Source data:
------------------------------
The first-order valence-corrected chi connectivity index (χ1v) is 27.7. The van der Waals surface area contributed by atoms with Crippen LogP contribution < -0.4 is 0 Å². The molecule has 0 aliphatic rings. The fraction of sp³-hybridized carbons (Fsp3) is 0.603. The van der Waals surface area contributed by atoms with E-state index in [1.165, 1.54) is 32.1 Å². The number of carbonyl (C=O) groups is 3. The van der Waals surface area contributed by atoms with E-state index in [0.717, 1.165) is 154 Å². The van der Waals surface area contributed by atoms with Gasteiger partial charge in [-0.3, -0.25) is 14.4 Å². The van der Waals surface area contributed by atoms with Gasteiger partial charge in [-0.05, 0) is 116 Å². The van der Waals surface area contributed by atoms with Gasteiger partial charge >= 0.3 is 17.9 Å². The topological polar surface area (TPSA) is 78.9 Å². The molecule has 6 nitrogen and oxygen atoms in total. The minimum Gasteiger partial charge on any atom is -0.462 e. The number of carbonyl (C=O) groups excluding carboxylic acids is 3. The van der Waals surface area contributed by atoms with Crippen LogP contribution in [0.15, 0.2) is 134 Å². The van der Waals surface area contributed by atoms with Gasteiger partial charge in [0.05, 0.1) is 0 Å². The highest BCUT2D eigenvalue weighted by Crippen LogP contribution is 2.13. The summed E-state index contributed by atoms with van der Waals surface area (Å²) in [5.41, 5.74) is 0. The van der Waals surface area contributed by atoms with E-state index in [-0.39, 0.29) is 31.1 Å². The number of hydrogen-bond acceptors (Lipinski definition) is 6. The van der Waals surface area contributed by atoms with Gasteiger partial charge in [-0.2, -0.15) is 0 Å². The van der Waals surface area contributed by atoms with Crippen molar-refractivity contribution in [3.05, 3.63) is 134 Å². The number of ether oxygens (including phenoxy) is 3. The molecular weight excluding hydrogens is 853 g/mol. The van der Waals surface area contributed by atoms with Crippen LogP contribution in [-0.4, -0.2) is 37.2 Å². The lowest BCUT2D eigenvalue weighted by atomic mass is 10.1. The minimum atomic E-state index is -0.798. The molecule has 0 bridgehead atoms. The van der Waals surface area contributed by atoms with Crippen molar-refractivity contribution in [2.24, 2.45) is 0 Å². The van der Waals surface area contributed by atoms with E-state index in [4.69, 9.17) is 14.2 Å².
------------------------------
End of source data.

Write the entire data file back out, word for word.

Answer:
The first-order valence-corrected chi connectivity index (χ1v) is 27.7. The van der Waals surface area contributed by atoms with Crippen LogP contribution < -0.4 is 0 Å². The molecule has 0 aliphatic rings. The fraction of sp³-hybridized carbons (Fsp3) is 0.603. The van der Waals surface area contributed by atoms with E-state index in [1.165, 1.54) is 32.1 Å². The number of carbonyl (C=O) groups is 3. The van der Waals surface area contributed by atoms with E-state index in [0.717, 1.165) is 154 Å². The van der Waals surface area contributed by atoms with Gasteiger partial charge in [-0.3, -0.25) is 14.4 Å². The van der Waals surface area contributed by atoms with Gasteiger partial charge in [-0.05, 0) is 116 Å². The van der Waals surface area contributed by atoms with Gasteiger partial charge >= 0.3 is 17.9 Å². The topological polar surface area (TPSA) is 78.9 Å². The molecule has 6 nitrogen and oxygen atoms in total. The minimum Gasteiger partial charge on any atom is -0.462 e. The number of carbonyl (C=O) groups excluding carboxylic acids is 3. The van der Waals surface area contributed by atoms with Crippen LogP contribution in [0.15, 0.2) is 134 Å². The van der Waals surface area contributed by atoms with Gasteiger partial charge in [0.05, 0.1) is 0 Å². The highest BCUT2D eigenvalue weighted by Crippen LogP contribution is 2.13. The summed E-state index contributed by atoms with van der Waals surface area (Å²) in [5.41, 5.74) is 0. The van der Waals surface area contributed by atoms with E-state index in [-0.39, 0.29) is 31.1 Å². The number of hydrogen-bond acceptors (Lipinski definition) is 6. The van der Waals surface area contributed by atoms with Gasteiger partial charge in [-0.2, -0.15) is 0 Å². The van der Waals surface area contributed by atoms with Crippen molar-refractivity contribution in [3.05, 3.63) is 134 Å². The number of ether oxygens (including phenoxy) is 3. The molecular weight excluding hydrogens is 853 g/mol. The van der Waals surface area contributed by atoms with Crippen LogP contribution in [-0.4, -0.2) is 37.2 Å². The lowest BCUT2D eigenvalue weighted by atomic mass is 10.1. The minimum atomic E-state index is -0.798. The molecule has 0 bridgehead atoms. The van der Waals surface area contributed by atoms with Crippen molar-refractivity contribution in [2.24, 2.45) is 0 Å². The van der Waals surface area contributed by atoms with E-state index in [4.69, 9.17) is 14.2 Å².